• Climeworks says its CO2 can be adapted for various uses, and it’s in the process of making beverage-grade CO2 available to sell in the coming months for things like beer.

If only tackling climate change could be as easy as drinking a pint. The problem with putting CO2 to use as a product is that the sheer volume of carbon the world needs to capture far outweighs the world’s appetite for beer--and a lot of other products.

That’s why storing it underground — sometimes after using it to (ironically) extract oil — and even underwater are likely to be necessary parts of the equation.

What’s next: There needs to be a business case for capturing CO2. That means turning what has long been seen as a waste product — carbon dioxide — into a product that can make money.

Putting a price on carbon emissions, such as through a tax, is the simplest way to do that. But absent comprehensive policy on that front either nationally or even globally, a patchwork is emerging. Two things to watch:

  1. To what degree California’s recently adopted aggressive clean-energy law provides economic incentives for companies like Carbon Engineering. The new law mandates that 100% of its electricity come from carbon-free sources by 2045. An executive order calls on its entire economy to become carbon-neutral in that same time frame.
  2. Whether Congress passes bipartisan legislation encouraging government investment and coordination for technologies sucking CO2 from the sky and related efforts.

Go deeper

2 hours ago - World

U.S. will give Russians written response to NATO demands, Blinken says

Blinken and Lavrov shake hands in Geneva. Photo: Russian Foreign Ministry / Handout/Anadolu Agency via Getty Images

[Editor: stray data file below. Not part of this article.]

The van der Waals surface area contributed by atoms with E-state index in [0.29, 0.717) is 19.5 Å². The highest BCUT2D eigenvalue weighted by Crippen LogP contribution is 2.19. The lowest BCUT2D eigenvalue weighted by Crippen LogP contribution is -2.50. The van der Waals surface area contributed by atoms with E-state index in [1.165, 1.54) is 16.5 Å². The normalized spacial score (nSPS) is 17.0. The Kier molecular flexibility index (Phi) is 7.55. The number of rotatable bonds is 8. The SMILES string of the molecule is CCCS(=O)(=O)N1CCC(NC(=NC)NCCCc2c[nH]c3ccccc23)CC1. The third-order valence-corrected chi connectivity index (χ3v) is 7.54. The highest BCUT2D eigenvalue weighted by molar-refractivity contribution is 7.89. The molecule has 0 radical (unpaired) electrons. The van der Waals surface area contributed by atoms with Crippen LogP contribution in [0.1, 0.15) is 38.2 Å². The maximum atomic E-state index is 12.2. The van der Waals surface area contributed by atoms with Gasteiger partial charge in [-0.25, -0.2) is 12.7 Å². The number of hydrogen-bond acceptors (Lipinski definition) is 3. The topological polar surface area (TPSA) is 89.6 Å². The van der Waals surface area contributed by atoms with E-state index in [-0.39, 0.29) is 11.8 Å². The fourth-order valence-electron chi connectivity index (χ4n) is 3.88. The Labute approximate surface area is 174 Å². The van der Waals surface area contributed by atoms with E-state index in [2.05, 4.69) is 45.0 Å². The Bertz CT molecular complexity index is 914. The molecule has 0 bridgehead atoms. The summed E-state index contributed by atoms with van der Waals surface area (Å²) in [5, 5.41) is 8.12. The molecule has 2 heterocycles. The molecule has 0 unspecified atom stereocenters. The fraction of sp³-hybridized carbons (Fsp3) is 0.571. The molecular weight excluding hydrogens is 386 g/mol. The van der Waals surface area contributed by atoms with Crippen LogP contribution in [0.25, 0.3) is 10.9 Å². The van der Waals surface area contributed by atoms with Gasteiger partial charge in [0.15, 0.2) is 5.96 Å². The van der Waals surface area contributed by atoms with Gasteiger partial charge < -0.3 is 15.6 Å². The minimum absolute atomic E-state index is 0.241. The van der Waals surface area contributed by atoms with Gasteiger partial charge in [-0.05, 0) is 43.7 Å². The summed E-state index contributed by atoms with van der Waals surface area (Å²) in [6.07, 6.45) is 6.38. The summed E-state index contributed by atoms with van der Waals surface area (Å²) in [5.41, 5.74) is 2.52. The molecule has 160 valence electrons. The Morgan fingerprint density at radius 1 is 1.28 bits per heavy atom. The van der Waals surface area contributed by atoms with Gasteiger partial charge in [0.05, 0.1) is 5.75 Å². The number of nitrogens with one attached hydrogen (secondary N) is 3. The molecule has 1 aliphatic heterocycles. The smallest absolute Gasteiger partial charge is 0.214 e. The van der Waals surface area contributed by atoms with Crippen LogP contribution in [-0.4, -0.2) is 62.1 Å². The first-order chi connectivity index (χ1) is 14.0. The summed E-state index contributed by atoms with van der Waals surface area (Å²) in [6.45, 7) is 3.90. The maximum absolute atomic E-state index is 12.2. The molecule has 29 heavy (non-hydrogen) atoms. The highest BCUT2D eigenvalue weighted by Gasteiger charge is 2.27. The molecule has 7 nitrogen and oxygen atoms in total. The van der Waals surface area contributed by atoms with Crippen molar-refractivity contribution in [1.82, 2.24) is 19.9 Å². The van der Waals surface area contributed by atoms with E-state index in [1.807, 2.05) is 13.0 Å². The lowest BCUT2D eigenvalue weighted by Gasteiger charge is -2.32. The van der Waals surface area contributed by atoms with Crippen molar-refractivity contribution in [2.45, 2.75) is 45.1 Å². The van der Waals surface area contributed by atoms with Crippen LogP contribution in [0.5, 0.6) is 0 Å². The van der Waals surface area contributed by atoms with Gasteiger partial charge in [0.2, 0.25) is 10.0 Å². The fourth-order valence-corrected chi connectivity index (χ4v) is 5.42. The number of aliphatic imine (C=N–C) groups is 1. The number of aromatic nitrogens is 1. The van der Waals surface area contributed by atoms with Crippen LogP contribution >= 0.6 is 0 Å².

Secretary of State Antony Blinken confirmed after a meeting with his Russian counterpart on Friday that the U.S. will provide written answers to Russia's security demands next week.

Why it matters: Russia claims to be waiting for "concrete answers" to its demands that NATO rule out further expansion and roll back its presence in eastern Europe before deciding its next steps on Ukraine. But the U.S. and NATO have called those proposals "non-starters," and Friday's meeting offered no breakthroughs, so it's unclear how written answers might change the equation.

More surprises await scientists at Antarctica's "Doomsday Glacier"

Cliffs along the edge of the Thwaites Ice Shelf in West Antarctica. Photo: James Yungel/NASA

Researchers like David Holland, an atmospheric scientist at New York University, are in a race to understand the fate of a massive glacier in West Antarctica that has earned a disquieting nickname: "The Doomsday Glacier."

Why it matters: Studies show the Thwaites Glacier (its official name) could already be on an irreversible course to melt during the next several decades to centuries, freeing up enough inland ice to raise global sea levels by at least several feet.

Updated 4 hours ago - Health

The case for Operation Warp Speed 2.0

Illustration: Annelise Capossela/Axios

Omicron's blitz around the world has underscored the need for a new arsenal of COVID vaccines and therapeutics, experts say — and that may require an effort akin to Operation Warp Speed 2.0.

Why it matters: The virus will continue to evolve, potentially in a way that further escapes vaccine protection, and the best way to prevent more global disruptions to everyday life is to have tools ready to combat whatever comes next.